The decision considered three consolidated cases brought by women who took generic metoclopramide, which is sold under the brand name Reglan. They took the drug for stomach ailments and developed a serious neurological disorder. Appeals courts ruled against the drug makers, saying that the federal regulatory regime did not block claims under state law.

    The Supreme Court reversed those decisions on Thursday, rejecting what Justice Thomas called the “fair argument,” that the defendants should have at least tried to persuade the federal drug agency to let them use a safer label.

    But the process of asking the agency to change a label, he wrote, can be as complicated as a children’s board game.

    “If they had done so,” Justice Thomas wrote of a possible request for a label change, “and if the F.D.A. decided there was sufficient supporting information, and if the F.D.A. undertook negotiations with the brand-name manufacturer, and if adequate label changes were decided on and implemented, then the manufacturers would have started a Mouse Trap game that eventually led to a better label on generic metoclopramide.”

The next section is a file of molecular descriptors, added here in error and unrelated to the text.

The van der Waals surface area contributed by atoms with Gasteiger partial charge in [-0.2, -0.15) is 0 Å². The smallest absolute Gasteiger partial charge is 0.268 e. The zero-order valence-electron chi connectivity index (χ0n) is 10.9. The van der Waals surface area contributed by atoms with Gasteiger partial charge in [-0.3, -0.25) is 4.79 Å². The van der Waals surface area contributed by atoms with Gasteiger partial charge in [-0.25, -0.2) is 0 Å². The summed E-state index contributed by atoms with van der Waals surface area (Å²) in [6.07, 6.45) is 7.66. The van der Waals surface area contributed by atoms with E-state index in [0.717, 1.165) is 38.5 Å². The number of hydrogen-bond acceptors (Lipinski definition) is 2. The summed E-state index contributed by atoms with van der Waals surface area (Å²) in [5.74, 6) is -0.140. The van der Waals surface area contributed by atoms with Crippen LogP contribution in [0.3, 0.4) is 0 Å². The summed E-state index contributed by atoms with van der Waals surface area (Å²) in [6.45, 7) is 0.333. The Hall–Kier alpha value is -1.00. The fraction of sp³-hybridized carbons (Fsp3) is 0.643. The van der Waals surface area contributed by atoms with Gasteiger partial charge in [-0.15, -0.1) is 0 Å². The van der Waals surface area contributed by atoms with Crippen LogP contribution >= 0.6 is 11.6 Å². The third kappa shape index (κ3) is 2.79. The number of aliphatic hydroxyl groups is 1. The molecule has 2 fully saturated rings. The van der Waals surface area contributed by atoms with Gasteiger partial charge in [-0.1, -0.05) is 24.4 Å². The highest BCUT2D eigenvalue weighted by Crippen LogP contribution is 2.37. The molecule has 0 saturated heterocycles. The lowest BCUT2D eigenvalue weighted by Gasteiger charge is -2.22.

Chief Justice John G. Roberts Jr. and Justices Antonin Scalia, Anthony M. Kennedy and Samuel A. Alito Jr. voted with the majority.

    In her dissent, Justice Sotomayor wrote that she agreed that the makers of generic drugs could not unilaterally change their labels. But she said that did not allow them to remain idle after learning of safety issues.

    “Had the manufacturers invoked the available mechanism for initiating label changes,” she wrote, “they may well have been able to change their labels in sufficient time to warn” the women injured by their drugs.

    The majority opinion, Justice Sotomayor said, may reduce the demand for generic drugs and put doctors in an ethical bind.

    Justice Ruth Bader Ginsburg, Stephen G. Breyer and Elena Kagan joined the dissent.

    In a second decision on Thursday, Sorrell v. IMS Health, No. 10-779, a six-justice majority of the court struck down a Vermont law that banned some but not all uses of prescription information collected by pharmacies.